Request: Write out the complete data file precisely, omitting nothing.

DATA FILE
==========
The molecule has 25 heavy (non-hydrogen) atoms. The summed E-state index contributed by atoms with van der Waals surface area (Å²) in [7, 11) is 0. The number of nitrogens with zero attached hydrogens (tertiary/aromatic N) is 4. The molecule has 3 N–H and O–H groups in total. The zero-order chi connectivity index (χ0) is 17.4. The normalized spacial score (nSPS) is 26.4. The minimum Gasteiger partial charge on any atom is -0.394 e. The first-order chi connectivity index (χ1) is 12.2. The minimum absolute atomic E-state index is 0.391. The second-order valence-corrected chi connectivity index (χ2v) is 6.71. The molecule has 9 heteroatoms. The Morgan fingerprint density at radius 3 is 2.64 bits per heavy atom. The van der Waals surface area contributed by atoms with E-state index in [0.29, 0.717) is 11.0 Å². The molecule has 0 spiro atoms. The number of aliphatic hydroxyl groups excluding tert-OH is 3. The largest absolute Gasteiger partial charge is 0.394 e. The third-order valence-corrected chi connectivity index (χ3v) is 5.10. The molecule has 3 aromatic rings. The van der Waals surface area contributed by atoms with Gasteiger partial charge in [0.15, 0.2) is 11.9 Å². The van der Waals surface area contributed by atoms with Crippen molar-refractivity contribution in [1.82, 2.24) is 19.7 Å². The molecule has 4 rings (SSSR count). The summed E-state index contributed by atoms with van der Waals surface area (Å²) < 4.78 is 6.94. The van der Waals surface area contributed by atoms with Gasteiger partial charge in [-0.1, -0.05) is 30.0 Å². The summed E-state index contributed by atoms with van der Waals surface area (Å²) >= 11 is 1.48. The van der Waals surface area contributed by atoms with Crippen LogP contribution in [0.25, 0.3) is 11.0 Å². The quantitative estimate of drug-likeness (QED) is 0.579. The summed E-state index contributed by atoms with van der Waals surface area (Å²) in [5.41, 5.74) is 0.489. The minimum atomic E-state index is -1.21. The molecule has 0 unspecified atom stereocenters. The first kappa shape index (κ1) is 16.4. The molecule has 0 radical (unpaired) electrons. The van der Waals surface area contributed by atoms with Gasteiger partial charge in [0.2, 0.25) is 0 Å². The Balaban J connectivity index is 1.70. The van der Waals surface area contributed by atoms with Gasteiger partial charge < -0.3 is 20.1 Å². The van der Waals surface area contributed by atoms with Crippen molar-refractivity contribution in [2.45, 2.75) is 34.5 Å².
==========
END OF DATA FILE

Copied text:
The molecule has 25 heavy (non-hydrogen) atoms. The summed E-state index contributed by atoms with van der Waals surface area (Å²) in [7, 11) is 0. The number of nitrogens with zero attached hydrogens (tertiary/aromatic N) is 4. The molecule has 3 N–H and O–H groups in total. The zero-order chi connectivity index (χ0) is 17.4. The normalized spacial score (nSPS) is 26.4. The minimum Gasteiger partial charge on any atom is -0.394 e. The first-order chi connectivity index (χ1) is 12.2. The minimum absolute atomic E-state index is 0.391. The second-order valence-corrected chi connectivity index (χ2v) is 6.71. The molecule has 9 heteroatoms. The Morgan fingerprint density at radius 3 is 2.64 bits per heavy atom. The van der Waals surface area contributed by atoms with E-state index in [0.29, 0.717) is 11.0 Å². The molecule has 0 spiro atoms. The number of aliphatic hydroxyl groups excluding tert-OH is 3. The largest absolute Gasteiger partial charge is 0.394 e. The third-order valence-corrected chi connectivity index (χ3v) is 5.10. The molecule has 3 aromatic rings. The van der Waals surface area contributed by atoms with Gasteiger partial charge in [0.15, 0.2) is 11.9 Å². The van der Waals surface area contributed by atoms with Crippen molar-refractivity contribution in [1.82, 2.24) is 19.7 Å². The molecule has 4 rings (SSSR count). The summed E-state index contributed by atoms with van der Waals surface area (Å²) < 4.78 is 6.94. The van der Waals surface area contributed by atoms with Gasteiger partial charge in [-0.1, -0.05) is 30.0 Å². The summed E-state index contributed by atoms with van der Waals surface area (Å²) >= 11 is 1.48. The van der Waals surface area contributed by atoms with Crippen LogP contribution in [0.25, 0.3) is 11.0 Å². The quantitative estimate of drug-likeness (QED) is 0.579. The summed E-state index contributed by atoms with van der Waals surface area (Å²) in [5.41, 5.74) is 0.489. The minimum atomic E-state index is -1.21. The molecule has 0 unspecified atom stereocenters. The first kappa shape index (κ1) is 16.4. The molecule has 0 radical (unpaired) electrons. The van der Waals surface area contributed by atoms with Gasteiger partial charge in [0.2, 0.25) is 0 Å². The Balaban J connectivity index is 1.70. The van der Waals surface area contributed by atoms with Gasteiger partial charge < -0.3 is 20.1 Å². The van der Waals surface area contributed by atoms with Crippen molar-refractivity contribution in [2.45, 2.75) is 34.5 Å².